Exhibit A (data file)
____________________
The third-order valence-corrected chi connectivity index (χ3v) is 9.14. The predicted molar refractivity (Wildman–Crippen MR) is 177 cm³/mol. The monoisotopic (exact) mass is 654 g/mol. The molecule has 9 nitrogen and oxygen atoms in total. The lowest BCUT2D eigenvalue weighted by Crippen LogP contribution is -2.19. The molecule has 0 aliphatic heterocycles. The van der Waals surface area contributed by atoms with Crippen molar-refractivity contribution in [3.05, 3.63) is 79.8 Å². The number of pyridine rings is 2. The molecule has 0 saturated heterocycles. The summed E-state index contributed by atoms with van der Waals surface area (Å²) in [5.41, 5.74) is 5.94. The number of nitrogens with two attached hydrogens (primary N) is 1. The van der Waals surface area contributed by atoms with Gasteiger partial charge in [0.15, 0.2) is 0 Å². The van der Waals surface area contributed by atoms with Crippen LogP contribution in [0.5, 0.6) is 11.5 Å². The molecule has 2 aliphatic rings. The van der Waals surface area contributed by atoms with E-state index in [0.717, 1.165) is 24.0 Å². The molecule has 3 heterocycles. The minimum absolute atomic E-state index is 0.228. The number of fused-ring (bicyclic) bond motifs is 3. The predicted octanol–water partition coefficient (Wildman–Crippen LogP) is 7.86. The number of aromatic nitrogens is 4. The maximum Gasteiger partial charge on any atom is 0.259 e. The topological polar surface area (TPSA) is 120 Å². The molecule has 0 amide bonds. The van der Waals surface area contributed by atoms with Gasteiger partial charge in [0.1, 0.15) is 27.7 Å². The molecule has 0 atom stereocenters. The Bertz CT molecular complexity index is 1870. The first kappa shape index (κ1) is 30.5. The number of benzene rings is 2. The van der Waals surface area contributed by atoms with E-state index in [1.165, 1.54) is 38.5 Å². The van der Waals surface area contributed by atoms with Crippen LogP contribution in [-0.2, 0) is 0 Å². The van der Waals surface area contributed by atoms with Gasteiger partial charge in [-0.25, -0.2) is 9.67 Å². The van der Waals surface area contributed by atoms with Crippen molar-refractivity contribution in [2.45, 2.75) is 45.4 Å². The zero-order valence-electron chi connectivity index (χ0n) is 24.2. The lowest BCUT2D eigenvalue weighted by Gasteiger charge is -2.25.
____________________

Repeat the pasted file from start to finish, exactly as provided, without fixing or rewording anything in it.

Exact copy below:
The third-order valence-corrected chi connectivity index (χ3v) is 9.14. The predicted molar refractivity (Wildman–Crippen MR) is 177 cm³/mol. The monoisotopic (exact) mass is 654 g/mol. The molecule has 9 nitrogen and oxygen atoms in total. The lowest BCUT2D eigenvalue weighted by Crippen LogP contribution is -2.19. The molecule has 0 aliphatic heterocycles. The van der Waals surface area contributed by atoms with Crippen molar-refractivity contribution in [3.05, 3.63) is 79.8 Å². The number of pyridine rings is 2. The molecule has 0 saturated heterocycles. The summed E-state index contributed by atoms with van der Waals surface area (Å²) in [5.41, 5.74) is 5.94. The number of nitrogens with two attached hydrogens (primary N) is 1. The van der Waals surface area contributed by atoms with Gasteiger partial charge in [0.15, 0.2) is 0 Å². The van der Waals surface area contributed by atoms with Crippen LogP contribution in [0.5, 0.6) is 11.5 Å². The molecule has 2 aliphatic rings. The van der Waals surface area contributed by atoms with E-state index in [0.717, 1.165) is 24.0 Å². The molecule has 3 heterocycles. The minimum absolute atomic E-state index is 0.228. The number of fused-ring (bicyclic) bond motifs is 3. The predicted octanol–water partition coefficient (Wildman–Crippen LogP) is 7.86. The number of aromatic nitrogens is 4. The maximum Gasteiger partial charge on any atom is 0.259 e. The topological polar surface area (TPSA) is 120 Å². The molecule has 0 amide bonds. The van der Waals surface area contributed by atoms with Gasteiger partial charge in [0.1, 0.15) is 27.7 Å². The molecule has 0 atom stereocenters. The Bertz CT molecular complexity index is 1870. The first kappa shape index (κ1) is 30.5. The number of benzene rings is 2. The van der Waals surface area contributed by atoms with E-state index in [1.165, 1.54) is 38.5 Å². The van der Waals surface area contributed by atoms with Crippen LogP contribution in [-0.2, 0) is 0 Å². The van der Waals surface area contributed by atoms with Gasteiger partial charge in [-0.25, -0.2) is 9.67 Å². The van der Waals surface area contributed by atoms with Crippen molar-refractivity contribution in [2.45, 2.75) is 45.4 Å². The zero-order valence-electron chi connectivity index (χ0n) is 24.2. The lowest BCUT2D eigenvalue weighted by Gasteiger charge is -2.25.